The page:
On May 8, a bomb blast rocked central Karachi, killing at least 14 people, including a number of French nationals. This suicide bombing comes on the heels of the brutal murder of Daniel Pearl, the Wall Street Journal reporter, allegedly by Islamist extremist groups who had recently fallen out of the favor of the Pakistani military government. Similar explosions have hit churches and other places of worship around the country this spring. In Karachi, Shia professionals have been assassinated in escalating sectarian violence that has gripped the larger cities of Pakistan.
Radical Islam and the activities of jihadi groups have been central to Pakistan’s relationship with Afghanistan as well as India. But the Pakistani military was already turning against such groups for internal reasons, before the US assault on al-Qaeda and the Taliban and this winter’s confrontation with India.
Underlying the appearance of the Taliban movement, first of all, are factors internal to Afghan society, in particular the discrediting of the government and the “commandos” born out of the resistance to Soviet intervention. The rapid expansion of the militia, culminating with the conquest of Kabul on September 26, 1996, cannot be understood without considering the direct support of Pakistan, abetted by the US and Saudi Arabia, as part of a larger project to export fossil fuels from Central Asia to Western markets via Afghanistan and Pakistan, bypassing Iran and Russia.
Intifada Chic We’re not really sure what this tells us about the present state of the Israeli Jewish psyche, almost two years into the intifada, but here are some of the designer T-shirts being sold these days in Jerusalem:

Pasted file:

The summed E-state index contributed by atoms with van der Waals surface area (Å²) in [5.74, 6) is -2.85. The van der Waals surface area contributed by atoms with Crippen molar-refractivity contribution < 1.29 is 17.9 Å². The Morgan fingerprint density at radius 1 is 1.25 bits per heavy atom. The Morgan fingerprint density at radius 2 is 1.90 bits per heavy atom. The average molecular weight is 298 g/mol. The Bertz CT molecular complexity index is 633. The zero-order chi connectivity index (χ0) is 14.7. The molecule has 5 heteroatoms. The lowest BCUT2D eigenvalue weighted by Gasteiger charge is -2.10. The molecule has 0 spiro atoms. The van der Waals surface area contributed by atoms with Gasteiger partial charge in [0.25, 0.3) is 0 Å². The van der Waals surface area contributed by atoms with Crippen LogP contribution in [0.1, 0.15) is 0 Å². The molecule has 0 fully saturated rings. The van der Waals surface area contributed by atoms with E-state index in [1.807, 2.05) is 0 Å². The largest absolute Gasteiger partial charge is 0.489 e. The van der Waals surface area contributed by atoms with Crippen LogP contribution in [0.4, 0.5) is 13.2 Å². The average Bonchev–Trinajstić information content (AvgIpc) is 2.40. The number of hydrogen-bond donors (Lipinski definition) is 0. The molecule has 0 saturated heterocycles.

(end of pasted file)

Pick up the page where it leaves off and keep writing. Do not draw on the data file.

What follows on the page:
Just a few weeks before he died in the plane crash with Zia ul-Haq, even General Akhtar Abd ul-Rahman Khan was anxious over the possibility of a shift in US policy under a new administration. General Khan had engineered and administered the secret war in Afghanistan, first as director of the Inter-Services Intelligence (ISI), and then as chairman of the joint chiefs of staff. “The outcome of the war in Afghanistan may not be decided by November,” he told us. “We can only hope that the US will continue to see the great benefits of the mujahidin’s victory.”
Before they died in a suspicious plane crash on August 16, President/General Zia ul-Haq and his officer cohorts were looking with dismay at the prospect of a new administration in Washington. Pakistan forged the closest ties ever with the United States during the eight years of Ronald Reagan’s administration. The Soviet military presence in Afghanistan virtually guaranteed Reagan’s blind eye to Islamabad’s nuclear program. Increased military aid and closer intelligence ties boosted the Pakistani military’s dominant political role in the country.